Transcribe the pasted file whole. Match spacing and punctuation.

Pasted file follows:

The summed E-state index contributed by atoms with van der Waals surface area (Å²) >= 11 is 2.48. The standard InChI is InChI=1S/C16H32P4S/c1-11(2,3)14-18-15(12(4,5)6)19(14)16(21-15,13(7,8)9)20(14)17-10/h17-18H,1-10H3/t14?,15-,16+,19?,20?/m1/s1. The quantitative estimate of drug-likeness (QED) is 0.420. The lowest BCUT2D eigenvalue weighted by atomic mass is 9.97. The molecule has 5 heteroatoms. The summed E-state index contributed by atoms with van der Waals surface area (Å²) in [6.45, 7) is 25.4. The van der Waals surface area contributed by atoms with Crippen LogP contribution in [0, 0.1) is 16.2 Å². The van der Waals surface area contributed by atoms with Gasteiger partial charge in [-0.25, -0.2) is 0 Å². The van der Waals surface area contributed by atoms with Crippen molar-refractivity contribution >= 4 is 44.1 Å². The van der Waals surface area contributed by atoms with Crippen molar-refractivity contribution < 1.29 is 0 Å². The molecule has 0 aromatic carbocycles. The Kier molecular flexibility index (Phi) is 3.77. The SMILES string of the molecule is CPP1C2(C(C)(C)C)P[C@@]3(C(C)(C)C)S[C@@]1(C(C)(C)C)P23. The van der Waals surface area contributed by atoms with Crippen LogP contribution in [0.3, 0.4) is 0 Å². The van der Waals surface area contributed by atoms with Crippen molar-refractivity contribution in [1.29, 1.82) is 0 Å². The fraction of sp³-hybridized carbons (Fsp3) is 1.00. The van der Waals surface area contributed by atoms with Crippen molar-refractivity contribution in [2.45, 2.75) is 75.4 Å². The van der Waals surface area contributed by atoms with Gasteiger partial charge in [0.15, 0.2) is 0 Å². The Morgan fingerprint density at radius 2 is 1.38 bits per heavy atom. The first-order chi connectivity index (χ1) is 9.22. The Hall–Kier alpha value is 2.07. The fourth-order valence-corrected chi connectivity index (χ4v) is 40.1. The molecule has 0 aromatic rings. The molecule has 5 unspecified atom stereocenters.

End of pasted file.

The summed E-state index contributed by atoms with van der Waals surface area (Å²) >= 11 is 2.48. The standard InChI is InChI=1S/C16H32P4S/c1-11(2,3)14-18-15(12(4,5)6)19(14)16(21-15,13(7,8)9)20(14)17-10/h17-18H,1-10H3/t14?,15-,16+,19?,20?/m1/s1. The quantitative estimate of drug-likeness (QED) is 0.420. The lowest BCUT2D eigenvalue weighted by atomic mass is 9.97. The molecule has 5 heteroatoms. The summed E-state index contributed by atoms with van der Waals surface area (Å²) in [6.45, 7) is 25.4. The van der Waals surface area contributed by atoms with Crippen LogP contribution in [0, 0.1) is 16.2 Å². The van der Waals surface area contributed by atoms with Gasteiger partial charge in [-0.25, -0.2) is 0 Å². The van der Waals surface area contributed by atoms with Crippen molar-refractivity contribution >= 4 is 44.1 Å². The van der Waals surface area contributed by atoms with Crippen molar-refractivity contribution < 1.29 is 0 Å². The molecule has 0 aromatic carbocycles. The Kier molecular flexibility index (Phi) is 3.77. The SMILES string of the molecule is CPP1C2(C(C)(C)C)P[C@@]3(C(C)(C)C)S[C@@]1(C(C)(C)C)P23. The van der Waals surface area contributed by atoms with Crippen LogP contribution in [0.3, 0.4) is 0 Å². The van der Waals surface area contributed by atoms with Crippen molar-refractivity contribution in [1.29, 1.82) is 0 Å². The fraction of sp³-hybridized carbons (Fsp3) is 1.00. The van der Waals surface area contributed by atoms with Crippen molar-refractivity contribution in [2.45, 2.75) is 75.4 Å². The van der Waals surface area contributed by atoms with Gasteiger partial charge in [0.15, 0.2) is 0 Å². The Morgan fingerprint density at radius 2 is 1.38 bits per heavy atom. The first-order chi connectivity index (χ1) is 9.22. The Hall–Kier alpha value is 2.07. The fourth-order valence-corrected chi connectivity index (χ4v) is 40.1. The molecule has 0 aromatic rings. The molecule has 5 unspecified atom stereocenters.